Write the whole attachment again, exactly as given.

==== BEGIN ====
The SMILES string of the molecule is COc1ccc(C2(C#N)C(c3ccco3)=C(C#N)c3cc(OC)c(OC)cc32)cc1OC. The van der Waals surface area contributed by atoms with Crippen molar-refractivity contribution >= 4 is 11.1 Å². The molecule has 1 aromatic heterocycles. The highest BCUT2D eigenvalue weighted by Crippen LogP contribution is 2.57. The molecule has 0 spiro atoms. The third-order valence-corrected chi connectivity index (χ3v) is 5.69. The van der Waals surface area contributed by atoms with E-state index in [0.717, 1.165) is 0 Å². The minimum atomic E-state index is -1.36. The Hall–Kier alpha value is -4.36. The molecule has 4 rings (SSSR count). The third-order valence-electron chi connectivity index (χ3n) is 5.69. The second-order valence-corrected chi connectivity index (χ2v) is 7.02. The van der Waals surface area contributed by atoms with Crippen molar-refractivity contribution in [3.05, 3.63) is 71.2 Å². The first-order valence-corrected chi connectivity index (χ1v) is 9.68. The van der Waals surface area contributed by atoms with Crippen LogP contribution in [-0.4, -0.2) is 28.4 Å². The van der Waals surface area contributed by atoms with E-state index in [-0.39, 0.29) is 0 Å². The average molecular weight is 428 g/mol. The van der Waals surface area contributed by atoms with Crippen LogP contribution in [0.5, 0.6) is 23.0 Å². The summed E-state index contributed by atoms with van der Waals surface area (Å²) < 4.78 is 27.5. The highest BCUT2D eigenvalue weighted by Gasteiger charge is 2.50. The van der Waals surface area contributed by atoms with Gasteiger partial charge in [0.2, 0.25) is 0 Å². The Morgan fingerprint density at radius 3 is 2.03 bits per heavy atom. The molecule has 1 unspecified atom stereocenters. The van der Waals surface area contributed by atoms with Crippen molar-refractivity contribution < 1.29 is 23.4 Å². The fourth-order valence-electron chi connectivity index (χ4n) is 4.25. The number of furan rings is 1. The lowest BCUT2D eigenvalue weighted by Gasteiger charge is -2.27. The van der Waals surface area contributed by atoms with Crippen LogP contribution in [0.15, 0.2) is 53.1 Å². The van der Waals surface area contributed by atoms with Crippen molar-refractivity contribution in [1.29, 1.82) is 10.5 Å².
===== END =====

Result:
The SMILES string of the molecule is COc1ccc(C2(C#N)C(c3ccco3)=C(C#N)c3cc(OC)c(OC)cc32)cc1OC. The van der Waals surface area contributed by atoms with Crippen molar-refractivity contribution >= 4 is 11.1 Å². The molecule has 1 aromatic heterocycles. The highest BCUT2D eigenvalue weighted by Crippen LogP contribution is 2.57. The molecule has 0 spiro atoms. The third-order valence-corrected chi connectivity index (χ3v) is 5.69. The van der Waals surface area contributed by atoms with E-state index in [0.717, 1.165) is 0 Å². The minimum atomic E-state index is -1.36. The Hall–Kier alpha value is -4.36. The molecule has 4 rings (SSSR count). The third-order valence-electron chi connectivity index (χ3n) is 5.69. The second-order valence-corrected chi connectivity index (χ2v) is 7.02. The van der Waals surface area contributed by atoms with Crippen molar-refractivity contribution in [3.05, 3.63) is 71.2 Å². The first-order valence-corrected chi connectivity index (χ1v) is 9.68. The van der Waals surface area contributed by atoms with Crippen LogP contribution in [-0.4, -0.2) is 28.4 Å². The van der Waals surface area contributed by atoms with E-state index in [-0.39, 0.29) is 0 Å². The average molecular weight is 428 g/mol. The van der Waals surface area contributed by atoms with Crippen LogP contribution in [0.5, 0.6) is 23.0 Å². The summed E-state index contributed by atoms with van der Waals surface area (Å²) < 4.78 is 27.5. The highest BCUT2D eigenvalue weighted by Gasteiger charge is 2.50. The van der Waals surface area contributed by atoms with Gasteiger partial charge in [0.2, 0.25) is 0 Å². The Morgan fingerprint density at radius 3 is 2.03 bits per heavy atom. The molecule has 1 unspecified atom stereocenters. The van der Waals surface area contributed by atoms with Crippen molar-refractivity contribution < 1.29 is 23.4 Å². The fourth-order valence-electron chi connectivity index (χ4n) is 4.25. The number of furan rings is 1. The lowest BCUT2D eigenvalue weighted by Gasteiger charge is -2.27. The van der Waals surface area contributed by atoms with Crippen LogP contribution in [0.15, 0.2) is 53.1 Å². The van der Waals surface area contributed by atoms with Crippen molar-refractivity contribution in [1.29, 1.82) is 10.5 Å².